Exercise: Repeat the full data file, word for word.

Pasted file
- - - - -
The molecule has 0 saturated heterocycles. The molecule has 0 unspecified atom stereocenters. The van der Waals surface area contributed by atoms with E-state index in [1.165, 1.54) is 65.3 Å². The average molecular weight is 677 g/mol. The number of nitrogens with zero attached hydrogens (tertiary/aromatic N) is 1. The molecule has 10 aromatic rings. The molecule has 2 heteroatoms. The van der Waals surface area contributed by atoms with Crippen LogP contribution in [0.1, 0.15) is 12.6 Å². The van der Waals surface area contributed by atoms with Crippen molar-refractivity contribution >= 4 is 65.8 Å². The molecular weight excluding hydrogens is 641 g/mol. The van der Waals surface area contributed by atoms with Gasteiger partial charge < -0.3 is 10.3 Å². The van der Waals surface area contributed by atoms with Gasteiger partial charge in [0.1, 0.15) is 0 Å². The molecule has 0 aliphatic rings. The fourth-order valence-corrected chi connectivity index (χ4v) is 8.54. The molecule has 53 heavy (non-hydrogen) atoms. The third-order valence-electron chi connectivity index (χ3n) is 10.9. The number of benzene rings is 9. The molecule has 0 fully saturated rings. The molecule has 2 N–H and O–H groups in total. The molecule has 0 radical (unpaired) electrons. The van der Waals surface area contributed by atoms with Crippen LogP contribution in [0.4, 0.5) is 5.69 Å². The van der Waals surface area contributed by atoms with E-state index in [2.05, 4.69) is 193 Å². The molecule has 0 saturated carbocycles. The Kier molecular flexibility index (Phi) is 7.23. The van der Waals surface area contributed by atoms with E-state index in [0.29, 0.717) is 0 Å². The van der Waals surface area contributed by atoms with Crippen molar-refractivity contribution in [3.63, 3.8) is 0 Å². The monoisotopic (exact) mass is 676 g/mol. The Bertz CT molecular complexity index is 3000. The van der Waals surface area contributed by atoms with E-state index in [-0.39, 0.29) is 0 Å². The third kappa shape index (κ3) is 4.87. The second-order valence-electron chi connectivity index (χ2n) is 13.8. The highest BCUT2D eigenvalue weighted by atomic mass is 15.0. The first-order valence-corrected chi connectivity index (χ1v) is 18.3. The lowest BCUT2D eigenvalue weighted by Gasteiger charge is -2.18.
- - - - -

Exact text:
The molecule has 0 saturated heterocycles. The molecule has 0 unspecified atom stereocenters. The van der Waals surface area contributed by atoms with E-state index in [1.165, 1.54) is 65.3 Å². The average molecular weight is 677 g/mol. The number of nitrogens with zero attached hydrogens (tertiary/aromatic N) is 1. The molecule has 10 aromatic rings. The molecule has 2 heteroatoms. The van der Waals surface area contributed by atoms with Crippen LogP contribution in [0.1, 0.15) is 12.6 Å². The van der Waals surface area contributed by atoms with Crippen molar-refractivity contribution >= 4 is 65.8 Å². The molecular weight excluding hydrogens is 641 g/mol. The van der Waals surface area contributed by atoms with Gasteiger partial charge < -0.3 is 10.3 Å². The van der Waals surface area contributed by atoms with Gasteiger partial charge in [0.1, 0.15) is 0 Å². The molecule has 0 aliphatic rings. The fourth-order valence-corrected chi connectivity index (χ4v) is 8.54. The molecule has 53 heavy (non-hydrogen) atoms. The third-order valence-electron chi connectivity index (χ3n) is 10.9. The number of benzene rings is 9. The molecule has 0 fully saturated rings. The molecule has 2 N–H and O–H groups in total. The molecule has 0 radical (unpaired) electrons. The van der Waals surface area contributed by atoms with Crippen LogP contribution in [0.4, 0.5) is 5.69 Å². The van der Waals surface area contributed by atoms with E-state index in [2.05, 4.69) is 193 Å². The molecule has 0 saturated carbocycles. The Kier molecular flexibility index (Phi) is 7.23. The van der Waals surface area contributed by atoms with E-state index in [0.29, 0.717) is 0 Å². The van der Waals surface area contributed by atoms with Crippen molar-refractivity contribution in [3.63, 3.8) is 0 Å². The monoisotopic (exact) mass is 676 g/mol. The Bertz CT molecular complexity index is 3000. The van der Waals surface area contributed by atoms with E-state index in [-0.39, 0.29) is 0 Å². The third kappa shape index (κ3) is 4.87. The second-order valence-electron chi connectivity index (χ2n) is 13.8. The highest BCUT2D eigenvalue weighted by atomic mass is 15.0. The first-order valence-corrected chi connectivity index (χ1v) is 18.3. The lowest BCUT2D eigenvalue weighted by Gasteiger charge is -2.18.